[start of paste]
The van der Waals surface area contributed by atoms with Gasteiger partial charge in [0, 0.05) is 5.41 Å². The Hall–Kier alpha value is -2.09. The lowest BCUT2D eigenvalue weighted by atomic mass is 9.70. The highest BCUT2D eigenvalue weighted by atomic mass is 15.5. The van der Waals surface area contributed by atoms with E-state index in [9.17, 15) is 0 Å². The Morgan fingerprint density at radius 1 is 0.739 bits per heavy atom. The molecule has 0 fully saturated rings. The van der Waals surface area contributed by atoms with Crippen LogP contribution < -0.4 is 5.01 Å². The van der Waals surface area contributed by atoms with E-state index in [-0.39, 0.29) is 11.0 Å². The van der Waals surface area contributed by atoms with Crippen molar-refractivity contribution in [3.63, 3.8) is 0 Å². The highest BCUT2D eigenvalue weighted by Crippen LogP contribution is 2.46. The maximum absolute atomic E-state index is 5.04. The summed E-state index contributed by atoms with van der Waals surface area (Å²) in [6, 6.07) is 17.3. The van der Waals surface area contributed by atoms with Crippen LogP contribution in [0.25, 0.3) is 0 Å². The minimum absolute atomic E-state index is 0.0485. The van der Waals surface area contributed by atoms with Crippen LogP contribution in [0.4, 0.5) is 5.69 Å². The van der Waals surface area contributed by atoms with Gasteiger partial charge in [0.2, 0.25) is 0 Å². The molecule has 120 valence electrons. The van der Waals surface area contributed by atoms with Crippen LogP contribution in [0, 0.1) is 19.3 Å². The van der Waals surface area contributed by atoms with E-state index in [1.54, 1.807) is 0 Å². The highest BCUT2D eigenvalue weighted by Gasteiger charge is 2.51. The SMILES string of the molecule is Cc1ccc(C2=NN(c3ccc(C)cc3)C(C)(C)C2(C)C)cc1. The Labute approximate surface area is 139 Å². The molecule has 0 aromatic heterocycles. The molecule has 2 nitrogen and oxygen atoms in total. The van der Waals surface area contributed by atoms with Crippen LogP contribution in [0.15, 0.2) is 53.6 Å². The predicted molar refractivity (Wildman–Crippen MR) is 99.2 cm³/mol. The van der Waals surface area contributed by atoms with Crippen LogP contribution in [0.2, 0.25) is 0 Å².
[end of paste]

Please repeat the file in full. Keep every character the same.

The van der Waals surface area contributed by atoms with Gasteiger partial charge in [0, 0.05) is 5.41 Å². The Hall–Kier alpha value is -2.09. The lowest BCUT2D eigenvalue weighted by atomic mass is 9.70. The highest BCUT2D eigenvalue weighted by atomic mass is 15.5. The van der Waals surface area contributed by atoms with E-state index in [9.17, 15) is 0 Å². The Morgan fingerprint density at radius 1 is 0.739 bits per heavy atom. The molecule has 0 fully saturated rings. The van der Waals surface area contributed by atoms with Crippen LogP contribution < -0.4 is 5.01 Å². The van der Waals surface area contributed by atoms with E-state index in [-0.39, 0.29) is 11.0 Å². The van der Waals surface area contributed by atoms with Crippen molar-refractivity contribution in [3.63, 3.8) is 0 Å². The highest BCUT2D eigenvalue weighted by Crippen LogP contribution is 2.46. The maximum absolute atomic E-state index is 5.04. The summed E-state index contributed by atoms with van der Waals surface area (Å²) in [6, 6.07) is 17.3. The van der Waals surface area contributed by atoms with Crippen LogP contribution in [0.25, 0.3) is 0 Å². The minimum absolute atomic E-state index is 0.0485. The van der Waals surface area contributed by atoms with Crippen LogP contribution in [0.4, 0.5) is 5.69 Å². The van der Waals surface area contributed by atoms with Gasteiger partial charge in [0.2, 0.25) is 0 Å². The molecule has 120 valence electrons. The van der Waals surface area contributed by atoms with Crippen LogP contribution in [0, 0.1) is 19.3 Å². The van der Waals surface area contributed by atoms with E-state index in [1.54, 1.807) is 0 Å². The highest BCUT2D eigenvalue weighted by Gasteiger charge is 2.51. The SMILES string of the molecule is Cc1ccc(C2=NN(c3ccc(C)cc3)C(C)(C)C2(C)C)cc1. The Labute approximate surface area is 139 Å². The molecule has 0 aromatic heterocycles. The molecule has 2 nitrogen and oxygen atoms in total. The van der Waals surface area contributed by atoms with Crippen LogP contribution in [0.15, 0.2) is 53.6 Å². The predicted molar refractivity (Wildman–Crippen MR) is 99.2 cm³/mol. The van der Waals surface area contributed by atoms with Crippen LogP contribution in [0.2, 0.25) is 0 Å².